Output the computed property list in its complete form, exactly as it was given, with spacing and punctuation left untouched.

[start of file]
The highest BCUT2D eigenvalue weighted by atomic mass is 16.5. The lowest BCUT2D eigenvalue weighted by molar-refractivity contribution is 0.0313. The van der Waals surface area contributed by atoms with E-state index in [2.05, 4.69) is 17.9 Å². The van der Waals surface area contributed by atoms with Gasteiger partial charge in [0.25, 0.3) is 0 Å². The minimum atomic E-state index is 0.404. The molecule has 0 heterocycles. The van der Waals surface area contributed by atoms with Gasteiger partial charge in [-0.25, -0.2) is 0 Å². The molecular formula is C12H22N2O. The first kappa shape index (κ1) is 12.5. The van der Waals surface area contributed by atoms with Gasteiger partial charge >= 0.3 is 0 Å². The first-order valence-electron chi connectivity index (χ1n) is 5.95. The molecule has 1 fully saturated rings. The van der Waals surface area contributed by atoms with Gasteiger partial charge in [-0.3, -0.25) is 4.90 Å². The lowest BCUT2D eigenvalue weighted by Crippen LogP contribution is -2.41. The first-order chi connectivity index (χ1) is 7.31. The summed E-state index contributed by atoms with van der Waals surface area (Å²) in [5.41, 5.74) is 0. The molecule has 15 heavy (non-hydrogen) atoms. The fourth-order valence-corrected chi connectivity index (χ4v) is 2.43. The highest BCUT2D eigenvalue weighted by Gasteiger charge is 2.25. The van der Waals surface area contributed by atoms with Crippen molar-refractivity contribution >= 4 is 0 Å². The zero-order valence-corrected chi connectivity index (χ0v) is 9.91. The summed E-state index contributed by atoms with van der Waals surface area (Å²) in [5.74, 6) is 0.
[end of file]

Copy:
The highest BCUT2D eigenvalue weighted by atomic mass is 16.5. The lowest BCUT2D eigenvalue weighted by molar-refractivity contribution is 0.0313. The van der Waals surface area contributed by atoms with E-state index in [2.05, 4.69) is 17.9 Å². The van der Waals surface area contributed by atoms with Gasteiger partial charge in [0.25, 0.3) is 0 Å². The minimum atomic E-state index is 0.404. The molecule has 0 heterocycles. The van der Waals surface area contributed by atoms with Gasteiger partial charge in [-0.25, -0.2) is 0 Å². The molecular formula is C12H22N2O. The first kappa shape index (κ1) is 12.5. The van der Waals surface area contributed by atoms with Gasteiger partial charge >= 0.3 is 0 Å². The first-order valence-electron chi connectivity index (χ1n) is 5.95. The molecule has 1 fully saturated rings. The van der Waals surface area contributed by atoms with Gasteiger partial charge in [-0.3, -0.25) is 4.90 Å². The lowest BCUT2D eigenvalue weighted by Crippen LogP contribution is -2.41. The first-order chi connectivity index (χ1) is 7.31. The summed E-state index contributed by atoms with van der Waals surface area (Å²) in [5.41, 5.74) is 0. The molecule has 15 heavy (non-hydrogen) atoms. The fourth-order valence-corrected chi connectivity index (χ4v) is 2.43. The highest BCUT2D eigenvalue weighted by Gasteiger charge is 2.25. The van der Waals surface area contributed by atoms with Crippen molar-refractivity contribution >= 4 is 0 Å². The zero-order valence-corrected chi connectivity index (χ0v) is 9.91. The summed E-state index contributed by atoms with van der Waals surface area (Å²) in [5.74, 6) is 0.